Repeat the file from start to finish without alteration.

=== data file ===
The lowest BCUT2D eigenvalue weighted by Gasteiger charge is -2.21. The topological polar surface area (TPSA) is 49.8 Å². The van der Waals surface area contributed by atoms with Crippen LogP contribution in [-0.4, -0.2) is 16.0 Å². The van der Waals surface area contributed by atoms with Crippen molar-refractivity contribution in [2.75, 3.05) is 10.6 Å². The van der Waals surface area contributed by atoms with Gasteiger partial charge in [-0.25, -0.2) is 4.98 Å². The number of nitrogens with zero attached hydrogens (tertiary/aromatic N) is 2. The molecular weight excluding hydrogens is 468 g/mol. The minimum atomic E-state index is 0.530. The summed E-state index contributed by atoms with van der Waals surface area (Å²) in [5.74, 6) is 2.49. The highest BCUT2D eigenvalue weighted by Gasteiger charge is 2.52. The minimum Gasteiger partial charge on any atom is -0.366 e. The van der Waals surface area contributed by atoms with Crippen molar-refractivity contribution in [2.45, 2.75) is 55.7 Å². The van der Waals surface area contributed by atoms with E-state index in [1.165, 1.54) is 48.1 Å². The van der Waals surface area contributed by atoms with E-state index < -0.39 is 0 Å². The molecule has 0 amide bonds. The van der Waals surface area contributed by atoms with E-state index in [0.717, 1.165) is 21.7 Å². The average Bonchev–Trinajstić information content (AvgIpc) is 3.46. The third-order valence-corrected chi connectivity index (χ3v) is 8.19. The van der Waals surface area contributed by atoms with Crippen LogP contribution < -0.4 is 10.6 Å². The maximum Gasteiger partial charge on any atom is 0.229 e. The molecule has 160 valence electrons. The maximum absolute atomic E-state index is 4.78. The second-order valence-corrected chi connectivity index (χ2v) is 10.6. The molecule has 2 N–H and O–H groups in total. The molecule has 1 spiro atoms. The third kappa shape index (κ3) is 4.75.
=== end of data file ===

The lowest BCUT2D eigenvalue weighted by Gasteiger charge is -2.21. The topological polar surface area (TPSA) is 49.8 Å². The van der Waals surface area contributed by atoms with Crippen LogP contribution in [-0.4, -0.2) is 16.0 Å². The van der Waals surface area contributed by atoms with Crippen molar-refractivity contribution in [2.75, 3.05) is 10.6 Å². The van der Waals surface area contributed by atoms with Gasteiger partial charge in [-0.25, -0.2) is 4.98 Å². The number of nitrogens with zero attached hydrogens (tertiary/aromatic N) is 2. The molecular weight excluding hydrogens is 468 g/mol. The minimum atomic E-state index is 0.530. The summed E-state index contributed by atoms with van der Waals surface area (Å²) in [5.74, 6) is 2.49. The highest BCUT2D eigenvalue weighted by Gasteiger charge is 2.52. The minimum Gasteiger partial charge on any atom is -0.366 e. The van der Waals surface area contributed by atoms with Crippen molar-refractivity contribution in [2.45, 2.75) is 55.7 Å². The van der Waals surface area contributed by atoms with E-state index in [1.165, 1.54) is 48.1 Å². The van der Waals surface area contributed by atoms with E-state index < -0.39 is 0 Å². The molecule has 0 amide bonds. The van der Waals surface area contributed by atoms with E-state index in [0.717, 1.165) is 21.7 Å². The average Bonchev–Trinajstić information content (AvgIpc) is 3.46. The third-order valence-corrected chi connectivity index (χ3v) is 8.19. The van der Waals surface area contributed by atoms with Crippen LogP contribution < -0.4 is 10.6 Å². The maximum Gasteiger partial charge on any atom is 0.229 e. The molecule has 160 valence electrons. The maximum absolute atomic E-state index is 4.78. The second-order valence-corrected chi connectivity index (χ2v) is 10.6. The molecule has 2 N–H and O–H groups in total. The molecule has 1 spiro atoms. The third kappa shape index (κ3) is 4.75.